Our antagonist today, foolhardy and power-drunk King Herod, shows us the other side of the story, the shadow side, the side that exists in the darkness when the Light of the World is offstage. He prizes his standing, his honor, and his pride above all else, even to the point of committing homicide.

I don’t know about you, but I suspect that all too often I place myself on the wrong side of the story. I ignore Jesus’ dinner guests because they are so much easier to ignore than to include. I swear oaths to myself about how I will live my life, and then I fail to live up to them. I let my pride stand in the way of doing the right thing. If you’re anything like me, then we all occupy the antagonist’s role in our own lives far too much of the time.

But the good news is this: even when we occupy the bad guy’s role in our own stories, there is always and forever someone occupying the role of the good guy. Our protagonist is Jesus Christ. Jesus calls us to come to him, to shed ourselves of our antagonism, and to live our lives as his followers.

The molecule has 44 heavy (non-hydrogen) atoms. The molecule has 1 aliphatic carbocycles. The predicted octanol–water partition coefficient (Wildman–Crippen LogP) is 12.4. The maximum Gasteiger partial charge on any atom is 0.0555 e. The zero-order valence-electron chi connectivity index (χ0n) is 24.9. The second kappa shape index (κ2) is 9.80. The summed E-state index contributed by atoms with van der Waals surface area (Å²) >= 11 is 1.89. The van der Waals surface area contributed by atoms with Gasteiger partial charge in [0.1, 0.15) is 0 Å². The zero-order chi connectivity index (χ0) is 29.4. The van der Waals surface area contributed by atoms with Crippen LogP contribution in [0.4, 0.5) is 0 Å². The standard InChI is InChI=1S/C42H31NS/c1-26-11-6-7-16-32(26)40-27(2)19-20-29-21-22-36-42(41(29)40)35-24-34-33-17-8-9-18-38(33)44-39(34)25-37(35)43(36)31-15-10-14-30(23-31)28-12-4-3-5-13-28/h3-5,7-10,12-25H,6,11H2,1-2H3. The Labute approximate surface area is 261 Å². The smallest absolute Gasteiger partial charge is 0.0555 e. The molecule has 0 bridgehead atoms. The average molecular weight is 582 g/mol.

When we confess our sins in a few minutes, when we once again give up to God our villainy, we will be ready to recognize Jesus as the protagonist of our own stories. True antagonists don’t believe they have any reason to confess, but we know we do. We know we are complicit in the great sins of the world: sins like poverty and racism and environmental degradation; sins so big that we rarely contemplate our small parts in them. When we confess these sins together, we tell Jesus we no longer want to be part of the problem; we want to be part of the solution. And we hear him say, “Then roll up your sleeves.”

And then he invites us to his dinner banquet, a meal so unlike that of King Herod. Jesus nourishes us with his own Body and Blood in order to strengthen us to go out as his followers and to love and serve the world in his name.